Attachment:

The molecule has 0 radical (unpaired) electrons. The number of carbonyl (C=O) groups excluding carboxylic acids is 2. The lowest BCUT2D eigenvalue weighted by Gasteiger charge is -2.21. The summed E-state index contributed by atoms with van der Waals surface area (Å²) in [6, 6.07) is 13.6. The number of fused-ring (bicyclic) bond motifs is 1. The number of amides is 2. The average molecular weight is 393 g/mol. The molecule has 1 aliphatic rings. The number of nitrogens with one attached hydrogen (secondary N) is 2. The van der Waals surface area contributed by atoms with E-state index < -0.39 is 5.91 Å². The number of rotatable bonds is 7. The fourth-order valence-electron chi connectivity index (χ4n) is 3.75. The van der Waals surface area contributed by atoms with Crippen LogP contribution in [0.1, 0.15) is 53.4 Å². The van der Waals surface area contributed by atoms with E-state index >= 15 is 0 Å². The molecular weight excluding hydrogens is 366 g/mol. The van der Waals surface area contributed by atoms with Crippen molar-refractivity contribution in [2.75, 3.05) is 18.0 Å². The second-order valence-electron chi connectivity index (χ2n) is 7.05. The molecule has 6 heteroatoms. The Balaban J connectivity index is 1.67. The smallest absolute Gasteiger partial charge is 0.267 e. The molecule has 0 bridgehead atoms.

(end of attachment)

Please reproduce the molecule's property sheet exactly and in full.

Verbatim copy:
The molecule has 0 radical (unpaired) electrons. The number of carbonyl (C=O) groups excluding carboxylic acids is 2. The lowest BCUT2D eigenvalue weighted by Gasteiger charge is -2.21. The summed E-state index contributed by atoms with van der Waals surface area (Å²) in [6, 6.07) is 13.6. The number of fused-ring (bicyclic) bond motifs is 1. The number of amides is 2. The average molecular weight is 393 g/mol. The molecule has 1 aliphatic rings. The number of nitrogens with one attached hydrogen (secondary N) is 2. The van der Waals surface area contributed by atoms with E-state index < -0.39 is 5.91 Å². The number of rotatable bonds is 7. The fourth-order valence-electron chi connectivity index (χ4n) is 3.75. The van der Waals surface area contributed by atoms with Crippen LogP contribution in [0.1, 0.15) is 53.4 Å². The van der Waals surface area contributed by atoms with E-state index >= 15 is 0 Å². The molecular weight excluding hydrogens is 366 g/mol. The van der Waals surface area contributed by atoms with Crippen molar-refractivity contribution in [2.75, 3.05) is 18.0 Å². The second-order valence-electron chi connectivity index (χ2n) is 7.05. The molecule has 6 heteroatoms. The Balaban J connectivity index is 1.67. The smallest absolute Gasteiger partial charge is 0.267 e. The molecule has 0 bridgehead atoms.